Underground Greats: MC5

I might be kind of stretching the definition of underground to include the MC5, but a band that I’ve never heard on the radio, and is probably still best known as a band that other bands reference still feels underground to me.

I first listened to the MC5 the way most people probably did, by getting their first album, Kick Out the Jams, mainly because I’d heard the title song before.  This was a mistake.  There are a few good songs on the album, but all the junk on it turned me off from the band for about a decade.

“Kick out the jams” was meant to be understood as – kick out the jam bands.

I know how you want it

You want it hot, quick and tight


Sadly for the MC5, there’s not a whole lot of HOT QUICK AND TIGHT on here.  Even the title song kind of drags.  And it takes some nerve to complain about jam bands when the MC5 were a jam band.  The final song on the album is 8:15 and is called Starship.  I rest my case.

I followed up the mistake of buying their first album by buying their third album.  More of the same.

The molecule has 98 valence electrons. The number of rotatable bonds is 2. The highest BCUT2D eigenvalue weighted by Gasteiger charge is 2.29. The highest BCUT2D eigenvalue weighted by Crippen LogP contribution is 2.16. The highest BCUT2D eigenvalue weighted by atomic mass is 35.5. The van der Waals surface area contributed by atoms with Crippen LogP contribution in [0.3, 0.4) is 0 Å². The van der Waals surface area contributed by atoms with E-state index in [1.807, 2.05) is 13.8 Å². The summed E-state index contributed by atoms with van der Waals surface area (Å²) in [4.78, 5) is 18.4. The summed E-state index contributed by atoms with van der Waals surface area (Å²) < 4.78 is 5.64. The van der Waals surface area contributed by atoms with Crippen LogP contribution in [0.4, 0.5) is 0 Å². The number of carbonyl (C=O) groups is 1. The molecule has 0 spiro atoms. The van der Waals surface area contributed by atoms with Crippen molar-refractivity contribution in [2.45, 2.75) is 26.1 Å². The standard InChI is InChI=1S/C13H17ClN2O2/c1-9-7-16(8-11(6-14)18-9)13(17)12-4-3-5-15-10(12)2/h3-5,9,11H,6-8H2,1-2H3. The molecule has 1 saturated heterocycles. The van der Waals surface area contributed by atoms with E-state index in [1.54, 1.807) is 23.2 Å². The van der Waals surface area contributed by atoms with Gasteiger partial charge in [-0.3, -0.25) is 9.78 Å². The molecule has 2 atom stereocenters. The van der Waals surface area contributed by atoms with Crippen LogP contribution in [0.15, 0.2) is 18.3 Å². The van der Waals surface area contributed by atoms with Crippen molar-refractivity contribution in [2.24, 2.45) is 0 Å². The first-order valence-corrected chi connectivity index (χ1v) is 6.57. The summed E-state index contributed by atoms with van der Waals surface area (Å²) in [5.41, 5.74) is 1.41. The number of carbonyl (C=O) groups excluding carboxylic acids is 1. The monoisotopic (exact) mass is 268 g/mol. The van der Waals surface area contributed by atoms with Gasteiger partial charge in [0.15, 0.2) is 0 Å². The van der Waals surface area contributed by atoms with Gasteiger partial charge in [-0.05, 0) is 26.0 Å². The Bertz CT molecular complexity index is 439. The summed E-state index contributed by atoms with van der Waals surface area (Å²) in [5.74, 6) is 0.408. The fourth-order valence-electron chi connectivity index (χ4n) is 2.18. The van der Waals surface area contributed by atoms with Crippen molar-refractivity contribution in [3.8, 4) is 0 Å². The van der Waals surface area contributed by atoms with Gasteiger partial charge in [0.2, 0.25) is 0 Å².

I know how you want it

You want it hot, quick and tight


Even Sister Anne, a righteously badass song, goes on too damn long.

So I had no interest in the MC5 for about ten years until I was at a friend’s house and he had a CD on of some great good time rock and roll.  Who is this band?

The MC5


How was I to know?  Their 2nd album is one of the greatest offerings of HOT QUICK AND TIGHT ever committed to vinyl.

Even the cover photo, which looks like it was taken in the shower says hot quick and tight.

(am I overdoing it with the hot quick and tight?  I just think it’s a perfect description of the music I like)

28 minutes of mostly expertly played blasts of rock and roll. Listen to the whole thing- there’s only one real dud (Let me try).  Even their covers of Chuck Berry and Little Richard are worthy of the originals, something few bands can claim.

Apparently there was some controversy among fans as the production was totally different from their first.  Jon Landau, who would later go on to fame as Bruce Springsteen’s producer kept the band on a tight leash.  Jon Landau is my hero for doing this.

Since I listened to this record I’ve somewhat reevaluated my view of their other two records.  Their third has some good songs and I listen to parts of it at times.  The first one still sucks- it’s hokey and self-indulgent and didn’t age well at all.  They should have taken their own advice and kept it hot, quick and tight.


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